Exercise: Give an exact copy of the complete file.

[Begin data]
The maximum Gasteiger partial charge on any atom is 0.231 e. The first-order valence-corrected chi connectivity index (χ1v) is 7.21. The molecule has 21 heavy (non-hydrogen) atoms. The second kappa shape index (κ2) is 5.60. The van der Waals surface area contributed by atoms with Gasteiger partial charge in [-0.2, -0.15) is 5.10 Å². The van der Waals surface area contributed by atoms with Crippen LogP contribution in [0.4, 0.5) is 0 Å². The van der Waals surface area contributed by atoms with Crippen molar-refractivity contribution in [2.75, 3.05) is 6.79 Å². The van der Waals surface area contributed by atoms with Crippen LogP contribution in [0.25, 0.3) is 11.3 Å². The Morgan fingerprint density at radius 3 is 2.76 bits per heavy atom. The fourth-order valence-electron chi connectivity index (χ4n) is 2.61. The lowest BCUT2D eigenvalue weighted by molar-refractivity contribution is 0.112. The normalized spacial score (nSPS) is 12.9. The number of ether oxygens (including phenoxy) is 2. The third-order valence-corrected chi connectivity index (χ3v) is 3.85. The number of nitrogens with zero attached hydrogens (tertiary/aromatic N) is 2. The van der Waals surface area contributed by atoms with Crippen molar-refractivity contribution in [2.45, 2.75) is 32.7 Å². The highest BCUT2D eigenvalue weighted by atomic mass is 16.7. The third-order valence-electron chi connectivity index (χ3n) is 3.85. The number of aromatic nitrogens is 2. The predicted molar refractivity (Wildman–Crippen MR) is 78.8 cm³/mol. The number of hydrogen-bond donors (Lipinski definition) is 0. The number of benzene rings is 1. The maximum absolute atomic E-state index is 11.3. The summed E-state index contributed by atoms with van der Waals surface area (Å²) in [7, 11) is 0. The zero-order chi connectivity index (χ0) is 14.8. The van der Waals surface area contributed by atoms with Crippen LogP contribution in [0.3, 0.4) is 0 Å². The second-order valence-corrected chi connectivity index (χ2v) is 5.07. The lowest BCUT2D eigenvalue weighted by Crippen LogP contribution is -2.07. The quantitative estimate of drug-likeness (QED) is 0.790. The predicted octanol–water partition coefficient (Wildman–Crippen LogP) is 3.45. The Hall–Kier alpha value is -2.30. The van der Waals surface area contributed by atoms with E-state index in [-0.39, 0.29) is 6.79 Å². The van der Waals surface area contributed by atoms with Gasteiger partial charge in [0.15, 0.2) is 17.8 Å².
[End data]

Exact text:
The maximum Gasteiger partial charge on any atom is 0.231 e. The first-order valence-corrected chi connectivity index (χ1v) is 7.21. The molecule has 21 heavy (non-hydrogen) atoms. The second kappa shape index (κ2) is 5.60. The van der Waals surface area contributed by atoms with Gasteiger partial charge in [-0.2, -0.15) is 5.10 Å². The van der Waals surface area contributed by atoms with Crippen LogP contribution in [0.4, 0.5) is 0 Å². The van der Waals surface area contributed by atoms with Crippen molar-refractivity contribution in [2.75, 3.05) is 6.79 Å². The van der Waals surface area contributed by atoms with Crippen LogP contribution in [0.25, 0.3) is 11.3 Å². The Morgan fingerprint density at radius 3 is 2.76 bits per heavy atom. The fourth-order valence-electron chi connectivity index (χ4n) is 2.61. The lowest BCUT2D eigenvalue weighted by molar-refractivity contribution is 0.112. The normalized spacial score (nSPS) is 12.9. The number of ether oxygens (including phenoxy) is 2. The third-order valence-corrected chi connectivity index (χ3v) is 3.85. The number of nitrogens with zero attached hydrogens (tertiary/aromatic N) is 2. The van der Waals surface area contributed by atoms with Crippen molar-refractivity contribution in [2.45, 2.75) is 32.7 Å². The highest BCUT2D eigenvalue weighted by atomic mass is 16.7. The third-order valence-electron chi connectivity index (χ3n) is 3.85. The number of aromatic nitrogens is 2. The predicted molar refractivity (Wildman–Crippen MR) is 78.8 cm³/mol. The number of hydrogen-bond donors (Lipinski definition) is 0. The number of benzene rings is 1. The maximum absolute atomic E-state index is 11.3. The summed E-state index contributed by atoms with van der Waals surface area (Å²) in [7, 11) is 0. The zero-order chi connectivity index (χ0) is 14.8. The van der Waals surface area contributed by atoms with Crippen LogP contribution in [0.3, 0.4) is 0 Å². The second-order valence-corrected chi connectivity index (χ2v) is 5.07. The lowest BCUT2D eigenvalue weighted by Crippen LogP contribution is -2.07. The quantitative estimate of drug-likeness (QED) is 0.790. The predicted octanol–water partition coefficient (Wildman–Crippen LogP) is 3.45. The Hall–Kier alpha value is -2.30. The van der Waals surface area contributed by atoms with E-state index in [-0.39, 0.29) is 6.79 Å². The van der Waals surface area contributed by atoms with Gasteiger partial charge in [0.15, 0.2) is 17.8 Å².